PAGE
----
A Weblog by Ben Goodger

August 14, 2009

My iMac, which 3 years ago was state of the art, now struggles to build Chrome in less than an hour. Sad? No, that’s progress.

What is sad is that the current top of the line iMac is not much better - the best config iMac (3.06GHz/24″/8GB RAM) is still shipping with the archaic Core 2 Duo.

In 2009, now that the Core i7 is out, no one should be selling a high end consumer system powered by the Core 2 Duo - it’s junk fit for the garbage can.  And yet here Apple is charging $3200 for one. Not since the days of PowerPC has Apple been so behind in CPU horsepower.

Well sure you might say, the iMac is consumer grade not pro-grade - not meant for developers compiling software - that’s the realm of the Mac Pro[1]. But why not? When I bought my iMac in late 2006, it was actually the fastest thing you could buy full stop (except maybe for some crazy $1500 Xeons). I was buying something that not only looked good and was space saving, but something I couldn’t complain about when I used it for work. Intel’s kept up its end of the bargain, developing the amazing new Nehalem CPUs, which deliver simply astounding multitasking performance. But despite being available for almost a year now, Apple has yet to ship it in a consumer line system.

Where does this leave me? With a loud, ugly Windows workstation again. I am not happy about it. But it’s fast enough for me to get work done on.

[1] The Mac Pro might be a contender if it wasn’t so brazenly overpriced.  The Windows system I bought can now be had for ~$1500, a system whose Chrome build performance can only be matched by spending about $6000 on an equivalent Mac Pro. Come on Apple, not all developers are zillionaires comfortable with dropping the price of a brand new Nissan Versa (w/Cash For Clunkers) on something that will be a paperweight in a couple of years.


PM flexible on anti-smacking law.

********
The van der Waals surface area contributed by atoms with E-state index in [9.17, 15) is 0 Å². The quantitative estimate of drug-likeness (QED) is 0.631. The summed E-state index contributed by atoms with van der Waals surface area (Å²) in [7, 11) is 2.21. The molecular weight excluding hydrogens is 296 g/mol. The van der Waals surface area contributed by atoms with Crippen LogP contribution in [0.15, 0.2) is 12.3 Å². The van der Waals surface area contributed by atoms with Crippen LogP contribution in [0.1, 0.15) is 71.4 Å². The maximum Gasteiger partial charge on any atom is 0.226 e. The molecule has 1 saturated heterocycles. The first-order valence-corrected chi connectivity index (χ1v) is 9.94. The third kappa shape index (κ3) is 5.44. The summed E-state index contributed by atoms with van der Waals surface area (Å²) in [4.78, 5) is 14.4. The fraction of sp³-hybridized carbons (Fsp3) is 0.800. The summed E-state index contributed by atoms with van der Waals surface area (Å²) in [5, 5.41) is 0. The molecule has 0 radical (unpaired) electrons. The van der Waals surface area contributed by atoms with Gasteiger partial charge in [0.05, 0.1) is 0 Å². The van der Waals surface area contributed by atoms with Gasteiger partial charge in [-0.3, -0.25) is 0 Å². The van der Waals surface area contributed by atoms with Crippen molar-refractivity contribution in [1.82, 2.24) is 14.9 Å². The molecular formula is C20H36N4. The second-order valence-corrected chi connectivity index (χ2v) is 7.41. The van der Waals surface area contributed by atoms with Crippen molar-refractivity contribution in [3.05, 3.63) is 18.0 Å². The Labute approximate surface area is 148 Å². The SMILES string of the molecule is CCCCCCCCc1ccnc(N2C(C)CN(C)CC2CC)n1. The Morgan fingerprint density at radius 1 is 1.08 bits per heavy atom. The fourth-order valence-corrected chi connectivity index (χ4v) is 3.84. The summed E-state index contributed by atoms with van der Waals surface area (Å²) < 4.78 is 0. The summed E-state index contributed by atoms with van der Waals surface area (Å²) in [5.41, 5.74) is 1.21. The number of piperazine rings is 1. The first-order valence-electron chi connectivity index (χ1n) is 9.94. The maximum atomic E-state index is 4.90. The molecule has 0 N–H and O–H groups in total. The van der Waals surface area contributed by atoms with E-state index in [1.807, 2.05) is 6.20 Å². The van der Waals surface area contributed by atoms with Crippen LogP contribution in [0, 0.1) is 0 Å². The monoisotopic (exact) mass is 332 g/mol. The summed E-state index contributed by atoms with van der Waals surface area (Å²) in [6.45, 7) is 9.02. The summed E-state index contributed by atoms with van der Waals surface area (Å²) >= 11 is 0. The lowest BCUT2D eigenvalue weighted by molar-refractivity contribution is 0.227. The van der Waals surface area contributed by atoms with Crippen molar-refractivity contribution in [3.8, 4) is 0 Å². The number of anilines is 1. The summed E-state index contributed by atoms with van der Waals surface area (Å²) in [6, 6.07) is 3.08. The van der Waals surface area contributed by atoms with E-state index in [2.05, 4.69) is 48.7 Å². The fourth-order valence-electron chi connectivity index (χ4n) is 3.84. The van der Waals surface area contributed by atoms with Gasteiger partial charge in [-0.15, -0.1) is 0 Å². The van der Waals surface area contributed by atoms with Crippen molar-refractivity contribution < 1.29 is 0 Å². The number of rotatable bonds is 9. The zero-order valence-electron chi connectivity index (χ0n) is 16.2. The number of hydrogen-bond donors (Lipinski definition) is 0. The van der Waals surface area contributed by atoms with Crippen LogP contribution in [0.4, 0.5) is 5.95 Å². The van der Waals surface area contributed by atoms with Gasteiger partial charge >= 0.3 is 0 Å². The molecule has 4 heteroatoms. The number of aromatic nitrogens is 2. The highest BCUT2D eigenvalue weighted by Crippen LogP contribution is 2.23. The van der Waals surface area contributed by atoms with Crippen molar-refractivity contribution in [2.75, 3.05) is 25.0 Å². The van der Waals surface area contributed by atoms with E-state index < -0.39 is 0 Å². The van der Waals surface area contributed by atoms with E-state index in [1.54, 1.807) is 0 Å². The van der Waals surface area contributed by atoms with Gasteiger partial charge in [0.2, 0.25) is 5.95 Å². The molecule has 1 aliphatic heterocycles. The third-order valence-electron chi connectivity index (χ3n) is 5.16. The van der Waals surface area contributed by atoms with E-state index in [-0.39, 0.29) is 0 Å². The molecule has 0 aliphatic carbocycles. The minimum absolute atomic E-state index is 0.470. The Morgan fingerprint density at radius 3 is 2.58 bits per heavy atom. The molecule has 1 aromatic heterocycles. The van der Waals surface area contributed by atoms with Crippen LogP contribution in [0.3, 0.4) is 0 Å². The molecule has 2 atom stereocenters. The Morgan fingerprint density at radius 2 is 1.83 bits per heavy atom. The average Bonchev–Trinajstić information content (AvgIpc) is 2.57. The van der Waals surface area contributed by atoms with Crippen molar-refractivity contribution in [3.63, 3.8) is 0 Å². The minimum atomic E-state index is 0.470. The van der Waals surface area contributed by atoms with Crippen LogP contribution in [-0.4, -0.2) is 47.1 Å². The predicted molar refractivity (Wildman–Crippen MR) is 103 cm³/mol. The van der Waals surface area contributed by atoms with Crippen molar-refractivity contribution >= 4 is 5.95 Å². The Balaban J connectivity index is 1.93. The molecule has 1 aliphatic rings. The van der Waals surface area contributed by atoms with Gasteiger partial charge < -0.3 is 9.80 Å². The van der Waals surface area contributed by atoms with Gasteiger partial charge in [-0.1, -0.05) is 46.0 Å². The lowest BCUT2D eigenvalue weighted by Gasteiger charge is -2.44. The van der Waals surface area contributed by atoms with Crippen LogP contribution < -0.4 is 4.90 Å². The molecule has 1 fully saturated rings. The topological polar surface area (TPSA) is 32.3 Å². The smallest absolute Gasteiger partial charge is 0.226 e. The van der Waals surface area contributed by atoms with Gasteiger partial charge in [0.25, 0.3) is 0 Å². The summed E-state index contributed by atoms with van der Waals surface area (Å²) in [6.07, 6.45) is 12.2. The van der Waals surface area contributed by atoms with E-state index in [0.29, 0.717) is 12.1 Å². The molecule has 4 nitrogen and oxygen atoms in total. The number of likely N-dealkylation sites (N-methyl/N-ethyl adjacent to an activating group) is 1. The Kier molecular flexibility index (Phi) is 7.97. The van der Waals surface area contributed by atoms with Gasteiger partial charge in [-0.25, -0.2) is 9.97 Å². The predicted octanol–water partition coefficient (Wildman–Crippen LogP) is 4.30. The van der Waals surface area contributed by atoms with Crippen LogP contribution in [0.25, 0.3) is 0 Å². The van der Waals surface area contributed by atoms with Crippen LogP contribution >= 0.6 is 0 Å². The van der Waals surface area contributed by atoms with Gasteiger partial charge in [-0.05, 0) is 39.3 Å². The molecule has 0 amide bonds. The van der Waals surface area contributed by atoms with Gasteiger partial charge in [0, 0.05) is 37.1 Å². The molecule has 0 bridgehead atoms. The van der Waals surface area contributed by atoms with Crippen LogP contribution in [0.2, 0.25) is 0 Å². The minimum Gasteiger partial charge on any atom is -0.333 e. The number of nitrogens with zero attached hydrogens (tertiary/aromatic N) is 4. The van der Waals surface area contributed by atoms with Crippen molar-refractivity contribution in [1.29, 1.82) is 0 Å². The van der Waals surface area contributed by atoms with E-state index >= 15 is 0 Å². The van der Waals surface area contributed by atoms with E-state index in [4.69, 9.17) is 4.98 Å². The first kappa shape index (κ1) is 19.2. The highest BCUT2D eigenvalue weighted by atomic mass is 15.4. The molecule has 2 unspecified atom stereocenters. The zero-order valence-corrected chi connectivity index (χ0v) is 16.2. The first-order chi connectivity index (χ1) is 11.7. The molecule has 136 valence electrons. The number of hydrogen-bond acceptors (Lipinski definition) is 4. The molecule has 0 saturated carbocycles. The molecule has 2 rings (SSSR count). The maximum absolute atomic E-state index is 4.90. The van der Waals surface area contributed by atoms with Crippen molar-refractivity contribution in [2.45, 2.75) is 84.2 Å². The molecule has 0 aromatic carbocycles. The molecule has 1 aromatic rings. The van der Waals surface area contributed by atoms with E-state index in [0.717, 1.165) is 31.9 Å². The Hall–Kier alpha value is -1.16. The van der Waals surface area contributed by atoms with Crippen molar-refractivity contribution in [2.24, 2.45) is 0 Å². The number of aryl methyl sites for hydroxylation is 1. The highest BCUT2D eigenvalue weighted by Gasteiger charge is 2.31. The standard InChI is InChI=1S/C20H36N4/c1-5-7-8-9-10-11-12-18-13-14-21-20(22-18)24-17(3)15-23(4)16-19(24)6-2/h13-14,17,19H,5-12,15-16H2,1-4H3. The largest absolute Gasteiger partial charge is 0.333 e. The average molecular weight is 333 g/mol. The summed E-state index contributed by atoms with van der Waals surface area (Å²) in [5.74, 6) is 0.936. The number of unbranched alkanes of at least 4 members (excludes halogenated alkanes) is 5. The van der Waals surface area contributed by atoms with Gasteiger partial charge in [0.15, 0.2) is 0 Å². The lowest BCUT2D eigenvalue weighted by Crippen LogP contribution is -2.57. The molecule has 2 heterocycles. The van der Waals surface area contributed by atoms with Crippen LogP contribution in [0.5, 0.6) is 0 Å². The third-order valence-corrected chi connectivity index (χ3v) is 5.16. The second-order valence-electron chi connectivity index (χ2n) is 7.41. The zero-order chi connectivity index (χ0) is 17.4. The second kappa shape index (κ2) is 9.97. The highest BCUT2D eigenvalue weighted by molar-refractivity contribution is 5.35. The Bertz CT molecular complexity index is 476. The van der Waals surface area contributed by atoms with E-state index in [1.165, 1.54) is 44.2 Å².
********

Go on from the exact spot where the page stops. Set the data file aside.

“[John Key] says if the law does not work and good parents get criminalised for lightly smacking a child, the law should be changed.

But he says it is hard to put up a case to change the law when no one has yet been prosecuted.”

So wait, some “good parents” need to be unfairly victimized by a law that by his own admission most of the country opposes before it can be repealed? How is that fair?

August 8, 2009

About two and a half years ago, I bought a 1964 ranch house on a hillside in Los Altos Hills, California. Ever since moving in, I’ve been thinking of fixing it. The house was neglected, dark, riddled with spiders and had a series of plumbing problems. Towards the end of 2008, I finally cracked the problem of how to effectively lay out the interior space, and in February I retained an architect to draw up my plans. More recently, I’ve set to work obtaining permits. The required modifications should now be in, and so I hope to get started soon. As premature celebration, I took to the sheetrock in one of the west wing bedrooms with a hammer.

Most recently, I’ve hired an interior designer to help with final finish selections and fixtures. My hope is that once complete this house will sparkle brighter than it ever has, even when it was brand new.